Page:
Lawyers for coalfield residents asked a federal judge on Monday to delay a July 13 trial in a landmark lawsuit over mountaintop removal mining.
At the same time, Arch Coal Inc. and the United Mine Workers requested that the judge stop the U.S. Army Corps of Engineers from withdrawing its proposed approval of the largest mountaintop removal mine in West Virginia history.
Lawyers for all sides filed a flurry of motions late Monday, hours after a pre-trial conference with Chief U.S. District Judge Charles Haden.
Haden did not immediately rule on any of the requests.
"You know the stakes are high," Haden told about 20 lawyers who attended the 45-minute pre-trial conference.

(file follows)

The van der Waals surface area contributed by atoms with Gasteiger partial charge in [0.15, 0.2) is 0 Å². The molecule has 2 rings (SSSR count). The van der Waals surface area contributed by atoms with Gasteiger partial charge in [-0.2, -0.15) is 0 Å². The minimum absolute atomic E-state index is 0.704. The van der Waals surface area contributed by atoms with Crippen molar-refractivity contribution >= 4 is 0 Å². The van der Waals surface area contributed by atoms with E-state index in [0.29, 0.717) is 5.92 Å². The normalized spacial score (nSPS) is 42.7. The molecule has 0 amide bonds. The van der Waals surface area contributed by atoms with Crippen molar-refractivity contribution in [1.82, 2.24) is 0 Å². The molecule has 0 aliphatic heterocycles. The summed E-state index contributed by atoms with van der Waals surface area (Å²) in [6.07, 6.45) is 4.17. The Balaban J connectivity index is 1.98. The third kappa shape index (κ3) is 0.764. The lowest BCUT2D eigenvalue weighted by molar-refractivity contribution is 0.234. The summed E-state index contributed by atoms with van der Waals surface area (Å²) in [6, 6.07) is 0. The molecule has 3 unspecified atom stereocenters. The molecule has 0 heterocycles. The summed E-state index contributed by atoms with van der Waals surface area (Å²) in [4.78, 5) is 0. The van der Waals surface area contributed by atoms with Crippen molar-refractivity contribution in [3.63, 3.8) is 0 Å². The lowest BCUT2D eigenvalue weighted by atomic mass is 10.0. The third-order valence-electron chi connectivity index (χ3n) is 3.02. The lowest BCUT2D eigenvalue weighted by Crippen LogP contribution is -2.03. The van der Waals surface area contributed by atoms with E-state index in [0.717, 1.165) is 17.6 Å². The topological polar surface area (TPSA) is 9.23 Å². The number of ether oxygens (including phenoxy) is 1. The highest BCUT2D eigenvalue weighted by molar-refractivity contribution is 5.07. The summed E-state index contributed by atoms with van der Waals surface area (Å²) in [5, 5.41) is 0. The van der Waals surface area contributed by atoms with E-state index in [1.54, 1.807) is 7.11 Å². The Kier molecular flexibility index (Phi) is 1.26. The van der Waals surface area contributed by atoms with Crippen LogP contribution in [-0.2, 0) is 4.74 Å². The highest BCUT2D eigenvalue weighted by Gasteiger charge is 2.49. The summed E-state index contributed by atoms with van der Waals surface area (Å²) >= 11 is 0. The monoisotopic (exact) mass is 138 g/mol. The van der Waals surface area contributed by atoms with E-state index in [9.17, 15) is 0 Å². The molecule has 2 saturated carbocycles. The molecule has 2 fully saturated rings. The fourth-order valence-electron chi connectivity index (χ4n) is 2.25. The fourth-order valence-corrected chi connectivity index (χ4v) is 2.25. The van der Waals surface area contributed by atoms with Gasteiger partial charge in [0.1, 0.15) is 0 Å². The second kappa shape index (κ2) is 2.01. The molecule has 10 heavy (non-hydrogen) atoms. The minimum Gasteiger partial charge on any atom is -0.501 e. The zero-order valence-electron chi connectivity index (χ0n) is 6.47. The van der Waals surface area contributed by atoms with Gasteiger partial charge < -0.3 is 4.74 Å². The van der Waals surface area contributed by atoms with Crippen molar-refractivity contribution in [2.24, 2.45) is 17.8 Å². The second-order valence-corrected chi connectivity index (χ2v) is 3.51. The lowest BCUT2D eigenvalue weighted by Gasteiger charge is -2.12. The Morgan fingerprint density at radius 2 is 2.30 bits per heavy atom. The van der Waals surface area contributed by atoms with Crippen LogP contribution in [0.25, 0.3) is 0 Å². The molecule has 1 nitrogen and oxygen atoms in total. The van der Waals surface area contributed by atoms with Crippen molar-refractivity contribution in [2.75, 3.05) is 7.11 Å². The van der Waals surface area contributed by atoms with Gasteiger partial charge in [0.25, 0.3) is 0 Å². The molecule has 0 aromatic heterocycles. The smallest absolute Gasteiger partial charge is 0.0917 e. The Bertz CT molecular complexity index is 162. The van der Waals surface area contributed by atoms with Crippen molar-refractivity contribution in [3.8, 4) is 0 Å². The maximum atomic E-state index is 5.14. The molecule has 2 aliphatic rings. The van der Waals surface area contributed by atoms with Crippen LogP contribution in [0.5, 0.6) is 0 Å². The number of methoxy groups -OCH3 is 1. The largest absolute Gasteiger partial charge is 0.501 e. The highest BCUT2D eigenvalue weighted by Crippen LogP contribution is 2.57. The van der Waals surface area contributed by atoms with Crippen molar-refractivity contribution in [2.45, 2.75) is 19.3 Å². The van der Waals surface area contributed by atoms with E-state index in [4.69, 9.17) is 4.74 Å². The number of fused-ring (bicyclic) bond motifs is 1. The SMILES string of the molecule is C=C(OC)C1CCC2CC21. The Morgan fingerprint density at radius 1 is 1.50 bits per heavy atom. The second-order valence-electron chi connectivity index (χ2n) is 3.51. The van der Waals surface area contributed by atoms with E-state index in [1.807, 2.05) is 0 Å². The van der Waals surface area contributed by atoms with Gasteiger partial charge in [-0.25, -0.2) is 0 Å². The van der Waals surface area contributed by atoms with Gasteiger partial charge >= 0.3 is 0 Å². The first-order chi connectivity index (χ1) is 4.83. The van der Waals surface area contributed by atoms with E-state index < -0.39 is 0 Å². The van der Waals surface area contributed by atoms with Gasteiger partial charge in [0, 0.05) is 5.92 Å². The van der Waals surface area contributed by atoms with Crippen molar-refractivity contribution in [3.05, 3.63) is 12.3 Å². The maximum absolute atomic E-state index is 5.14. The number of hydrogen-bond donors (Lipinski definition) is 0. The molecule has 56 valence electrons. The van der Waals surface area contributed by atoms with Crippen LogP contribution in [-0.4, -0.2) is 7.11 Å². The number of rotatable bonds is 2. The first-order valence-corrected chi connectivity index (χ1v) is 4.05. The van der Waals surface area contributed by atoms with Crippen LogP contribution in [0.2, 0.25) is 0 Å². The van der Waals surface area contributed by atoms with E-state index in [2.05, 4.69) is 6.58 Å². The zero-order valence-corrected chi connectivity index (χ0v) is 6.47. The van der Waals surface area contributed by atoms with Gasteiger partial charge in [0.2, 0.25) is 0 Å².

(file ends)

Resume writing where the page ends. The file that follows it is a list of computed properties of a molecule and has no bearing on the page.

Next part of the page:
"The worst thing that could come out of this litigation would be no resolution," Haden said. "If I could address all of the issues in this lawsuit, I would like to do that."
In the July 1998 lawsuit, the West Virginia Highlands Conservancy and a group of coalfield citizens allege the state Division of Environmental Protection routinely issues mountaintop removal permits that violate federal and state laws. The lawsuit also alleged that the Corps of Engineers routinely violates the Clean Water Act when it permits mountaintop removal valley fills.
In December, the Corps settled its part of the lawsuit by agreeing to perform additional environmental reviews before issuing permits. But Arch Coal's proposed 3,100-acre Spruce No. 1 Mine was exempted from that settlement, meaning it would not receive the additional regulatory scrutiny.
In early March, Haden issued a preliminary injunction that halted permits for the Spruce Mine.